Foreign-Funded Nonprofits in Russia Face New Hurdle

New York Times

In the latest move to rein in dissent, Russian authorities have introduced a draft law that would require nonprofit organizations that receive financing from outside Russia to publicly declare themselves “foreign agents” — a term that, to Russians, evokes cold war-era espionage and is likely to discredit the organizations’ work in the eyes of the public.

Lawmakers from United Russia, the governing party, have accelerated work on the bill and are scheduling the first of three readings on Friday. If passed, the bill would complement a new law penalizing Russians for taking part in unauthorized protests, which was rushed through Parliament at a similar pace last month.

The bill would also put new burdens on nonprofit groups with foreign financing that are judged to be involved in politics, including annual audits and unannounced checks for the use of “extremist speech” in published materials. Organizations could face fines of as much as 1 million rubles, or $30,000, for violations.

Rights activists have excoriated the proposal as an attempt to discredit their work, arguing that Russian donors are afraid to support organizations that criticize the government, which then leaves them dependent on foreign sources for money.

Lyudmila M. Alexeyeva, a Soviet-era dissident who presides as grande dame of Moscow’s nonprofit circles, said she would shut down her 36-year-old organization, the Moscow Helsinki Group, rather than accept the term “foreign agent.”

“Let them shut us down if they want,” Ms. Alexeyeva, 84, told the Interfax news agency on Monday. “We are not agents of foreign governments. We protect the rights of our citizens when their rights are violated.”

The bill’s sponsors say the law is no more restrictive than the Foreign Agents Registration Act, an American law requiring organizations to disclose foreign support. That law, however, applies only to entities that represent governments; the Russian proposal includes individual and private financial support as well.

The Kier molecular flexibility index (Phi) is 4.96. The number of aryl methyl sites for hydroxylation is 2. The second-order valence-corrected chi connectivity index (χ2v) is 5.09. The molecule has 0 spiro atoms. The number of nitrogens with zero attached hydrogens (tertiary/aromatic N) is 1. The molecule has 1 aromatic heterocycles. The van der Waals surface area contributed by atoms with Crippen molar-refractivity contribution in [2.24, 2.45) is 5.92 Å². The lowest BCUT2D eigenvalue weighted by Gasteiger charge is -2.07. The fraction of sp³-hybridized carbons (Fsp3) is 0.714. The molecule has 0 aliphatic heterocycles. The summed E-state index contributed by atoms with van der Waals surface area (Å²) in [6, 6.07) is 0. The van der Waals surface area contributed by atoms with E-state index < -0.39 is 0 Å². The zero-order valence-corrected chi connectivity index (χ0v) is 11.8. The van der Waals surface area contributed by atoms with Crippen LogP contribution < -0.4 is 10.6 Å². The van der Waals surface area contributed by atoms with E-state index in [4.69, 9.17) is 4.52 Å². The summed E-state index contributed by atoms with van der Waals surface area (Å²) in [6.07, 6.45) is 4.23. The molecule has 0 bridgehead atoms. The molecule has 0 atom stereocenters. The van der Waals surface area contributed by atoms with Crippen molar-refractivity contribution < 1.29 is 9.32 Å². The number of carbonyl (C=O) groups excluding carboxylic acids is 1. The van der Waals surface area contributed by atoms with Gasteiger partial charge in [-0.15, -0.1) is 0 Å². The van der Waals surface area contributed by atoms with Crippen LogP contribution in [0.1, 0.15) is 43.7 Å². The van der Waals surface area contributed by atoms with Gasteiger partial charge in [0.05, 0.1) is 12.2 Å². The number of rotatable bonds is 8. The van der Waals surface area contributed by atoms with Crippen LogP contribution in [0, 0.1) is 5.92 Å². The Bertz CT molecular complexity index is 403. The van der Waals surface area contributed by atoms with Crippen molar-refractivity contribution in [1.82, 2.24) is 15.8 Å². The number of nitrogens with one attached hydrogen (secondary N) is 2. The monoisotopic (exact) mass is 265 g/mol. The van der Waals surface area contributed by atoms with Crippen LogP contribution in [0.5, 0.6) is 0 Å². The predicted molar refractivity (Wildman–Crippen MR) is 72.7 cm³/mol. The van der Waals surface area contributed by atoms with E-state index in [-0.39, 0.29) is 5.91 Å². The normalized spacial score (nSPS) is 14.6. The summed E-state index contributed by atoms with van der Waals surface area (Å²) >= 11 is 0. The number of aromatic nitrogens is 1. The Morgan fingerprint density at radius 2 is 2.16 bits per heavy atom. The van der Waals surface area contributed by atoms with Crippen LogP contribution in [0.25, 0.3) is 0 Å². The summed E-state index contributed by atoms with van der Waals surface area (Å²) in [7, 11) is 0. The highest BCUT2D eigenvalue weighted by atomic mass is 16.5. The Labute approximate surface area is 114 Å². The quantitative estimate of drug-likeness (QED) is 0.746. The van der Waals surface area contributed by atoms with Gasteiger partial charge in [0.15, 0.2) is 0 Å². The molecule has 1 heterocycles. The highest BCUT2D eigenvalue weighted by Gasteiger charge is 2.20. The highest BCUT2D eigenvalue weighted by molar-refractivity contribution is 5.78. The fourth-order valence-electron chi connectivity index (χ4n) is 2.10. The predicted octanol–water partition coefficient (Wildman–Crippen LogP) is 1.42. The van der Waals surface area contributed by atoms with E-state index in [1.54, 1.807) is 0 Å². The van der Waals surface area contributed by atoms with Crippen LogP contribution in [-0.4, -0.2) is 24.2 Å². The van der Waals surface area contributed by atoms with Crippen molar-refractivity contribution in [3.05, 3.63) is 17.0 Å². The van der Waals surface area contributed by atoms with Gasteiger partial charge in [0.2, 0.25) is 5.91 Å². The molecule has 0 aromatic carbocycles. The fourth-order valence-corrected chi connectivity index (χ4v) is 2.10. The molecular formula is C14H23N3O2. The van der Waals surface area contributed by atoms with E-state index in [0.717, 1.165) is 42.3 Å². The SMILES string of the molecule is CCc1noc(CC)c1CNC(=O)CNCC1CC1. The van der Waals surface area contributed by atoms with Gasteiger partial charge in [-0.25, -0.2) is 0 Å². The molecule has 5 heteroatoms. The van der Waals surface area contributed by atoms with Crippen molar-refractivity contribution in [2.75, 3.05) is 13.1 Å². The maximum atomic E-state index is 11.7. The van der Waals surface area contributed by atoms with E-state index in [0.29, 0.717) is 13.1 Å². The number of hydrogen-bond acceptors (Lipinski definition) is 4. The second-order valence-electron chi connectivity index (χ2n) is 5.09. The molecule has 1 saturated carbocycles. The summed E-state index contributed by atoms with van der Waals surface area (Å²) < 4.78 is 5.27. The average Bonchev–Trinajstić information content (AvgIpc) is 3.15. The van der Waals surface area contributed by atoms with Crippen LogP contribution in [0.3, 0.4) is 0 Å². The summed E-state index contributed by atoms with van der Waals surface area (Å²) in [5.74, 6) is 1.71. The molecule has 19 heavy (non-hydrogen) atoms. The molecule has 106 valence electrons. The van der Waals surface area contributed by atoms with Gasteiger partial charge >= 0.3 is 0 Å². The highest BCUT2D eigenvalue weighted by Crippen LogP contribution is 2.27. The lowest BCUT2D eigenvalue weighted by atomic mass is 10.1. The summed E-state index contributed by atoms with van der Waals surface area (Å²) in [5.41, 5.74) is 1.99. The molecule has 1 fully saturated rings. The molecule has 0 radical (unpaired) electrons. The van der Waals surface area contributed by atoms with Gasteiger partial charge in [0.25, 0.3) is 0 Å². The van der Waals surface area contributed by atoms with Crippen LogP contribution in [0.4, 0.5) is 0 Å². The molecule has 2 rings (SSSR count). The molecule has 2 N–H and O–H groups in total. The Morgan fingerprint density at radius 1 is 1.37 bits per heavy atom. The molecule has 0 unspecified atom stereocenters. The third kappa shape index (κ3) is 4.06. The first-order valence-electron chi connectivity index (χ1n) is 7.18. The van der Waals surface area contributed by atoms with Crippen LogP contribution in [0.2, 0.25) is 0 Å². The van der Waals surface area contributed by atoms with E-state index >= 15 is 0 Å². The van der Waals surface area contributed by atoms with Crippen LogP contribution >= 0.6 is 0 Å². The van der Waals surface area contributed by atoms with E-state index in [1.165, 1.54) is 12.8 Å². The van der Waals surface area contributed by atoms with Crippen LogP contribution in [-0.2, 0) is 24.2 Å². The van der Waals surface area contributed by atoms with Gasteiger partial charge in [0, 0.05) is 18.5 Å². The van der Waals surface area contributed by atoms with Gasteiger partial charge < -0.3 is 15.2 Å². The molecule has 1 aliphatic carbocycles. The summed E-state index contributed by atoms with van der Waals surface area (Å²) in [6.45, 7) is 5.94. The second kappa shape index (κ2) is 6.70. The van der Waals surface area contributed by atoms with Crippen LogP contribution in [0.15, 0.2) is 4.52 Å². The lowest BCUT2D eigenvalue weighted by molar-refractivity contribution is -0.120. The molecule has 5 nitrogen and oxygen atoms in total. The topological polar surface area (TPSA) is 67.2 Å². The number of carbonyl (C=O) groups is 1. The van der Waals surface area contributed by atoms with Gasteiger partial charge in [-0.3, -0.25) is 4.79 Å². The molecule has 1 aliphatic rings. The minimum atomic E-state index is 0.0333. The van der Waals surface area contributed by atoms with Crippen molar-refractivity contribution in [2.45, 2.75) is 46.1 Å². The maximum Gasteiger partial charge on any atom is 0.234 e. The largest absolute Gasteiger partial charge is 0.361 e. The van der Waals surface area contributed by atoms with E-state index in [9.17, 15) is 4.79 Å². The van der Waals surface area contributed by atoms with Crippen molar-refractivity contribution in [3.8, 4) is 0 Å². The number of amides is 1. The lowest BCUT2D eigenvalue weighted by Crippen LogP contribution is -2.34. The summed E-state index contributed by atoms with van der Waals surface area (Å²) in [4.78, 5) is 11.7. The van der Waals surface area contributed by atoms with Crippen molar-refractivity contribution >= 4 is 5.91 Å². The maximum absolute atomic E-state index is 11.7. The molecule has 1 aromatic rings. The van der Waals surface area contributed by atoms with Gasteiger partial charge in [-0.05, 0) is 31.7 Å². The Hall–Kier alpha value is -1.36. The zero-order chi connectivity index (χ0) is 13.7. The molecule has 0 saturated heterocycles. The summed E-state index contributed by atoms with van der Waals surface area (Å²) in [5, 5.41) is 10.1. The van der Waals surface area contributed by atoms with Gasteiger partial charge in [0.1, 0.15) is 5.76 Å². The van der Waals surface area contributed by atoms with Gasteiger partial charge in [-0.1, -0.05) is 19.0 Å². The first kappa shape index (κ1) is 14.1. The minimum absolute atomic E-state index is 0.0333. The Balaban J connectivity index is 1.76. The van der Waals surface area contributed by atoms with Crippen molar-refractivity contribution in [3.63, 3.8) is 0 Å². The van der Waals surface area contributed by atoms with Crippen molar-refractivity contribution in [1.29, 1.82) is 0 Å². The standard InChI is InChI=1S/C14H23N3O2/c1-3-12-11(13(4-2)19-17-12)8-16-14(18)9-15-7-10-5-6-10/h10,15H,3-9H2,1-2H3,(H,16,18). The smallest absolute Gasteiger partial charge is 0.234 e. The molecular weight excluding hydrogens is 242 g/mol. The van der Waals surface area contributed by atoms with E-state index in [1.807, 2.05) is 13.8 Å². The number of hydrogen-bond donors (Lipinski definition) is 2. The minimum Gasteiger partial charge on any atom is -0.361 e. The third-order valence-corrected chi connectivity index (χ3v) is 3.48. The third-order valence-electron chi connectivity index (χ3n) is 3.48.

Aleksandr Sidyakin, a United Russia deputy who also sponsored the law on demonstrations, has said that Russians need to be able to distinguish between civic initiatives and “the influence of foreign capital and foreign ideas.”

“The ultimate goal of funding nonprofit organizations, as a form of ‘soft power,’ is a colored revolution,” like the street protests that toppled leaders in Georgia and Ukraine, Mr. Sidyakin wrote on his blog on Friday. “This is not a myth of government propaganda, it is objective political reality. The United States is trying to affect Russian politics.”

Mr. Sidyakin specifically mentioned nonprofit organizations that monitor elections — an activity that took on added relevance after widespread reports of election fraud set off protests in December. The most prominent such organization, Golos, has been monitoring Russian elections for 11 years and is financed by two American agencies, the National Endowment for Democracy and the United States Agency for International Development. President Vladimir V. Putin of Russia seemed to single out Golos in a speech late last year, attacking “so-called grant recipients” and adding, “Judas is not the most respected biblical figure among our people.”

Grigory A. Melkonyants, the organization’s deputy director, said that Golos has repeatedly applied for grants awarded by the Russian government but has been consistently refused, and that Russian companies are afraid to offer it open support. He said he is extremely wary of the new bill, which he said could be the prelude to criminal charges.

“In Russia, nothing is done for no reason, and officials will understand perfectly well the signal that is being sent,” he said. “How they will implement this law, that is the most frightening.”

Maria Lipman, a political analyst at the Carnegie Moscow Center, said the bill may be intended as retaliation for the Magnitsky Act, which would penalize Russian officials for rights abuses. The government already has broad authority to audit and penalize nonprofit organizations, she said, so the draft law may function as a warning.

“Ideally, I think, the government would want to have no political activism that is not loyal,” she said. “What’s wrong with foreign funding for the government is it endows the fundees with autonomy. The Kremlin is extremely wary of autonomy. Any domestic player can be intimidated into submissiveness.” займ на карту без отказов круглосуточно hairy girl https://zp-pdl.com/online-payday-loans-cash-advances.php https://zp-pdl.com/online-payday-loans-cash-advances.php займ онлайн на карту без отказа

манимен займ онлайн credit-n.ru займ на киви без привязки карты
мгновенный кредит на карту онлайн credit-n.ru беспроцентный займ онлайн на карту
займ на карту мгновенно без отказа credit-n.ru займ на кредитную карту мгновенно
онлайн займ на киви кошелёк срочно credit-n.ru займ без процентов на карту мгновенно

  • Facebook
  • Twitter
  • Google Buzz
  • LinkedIn
  • del.icio.us
  • Google Bookmarks
  • Yahoo! Buzz
  • Tumblr
  • StumbleUpon
  • FriendFeed
  • NewsVine
  • Digg

Place your comment

Please fill your data and comment below.

Your comment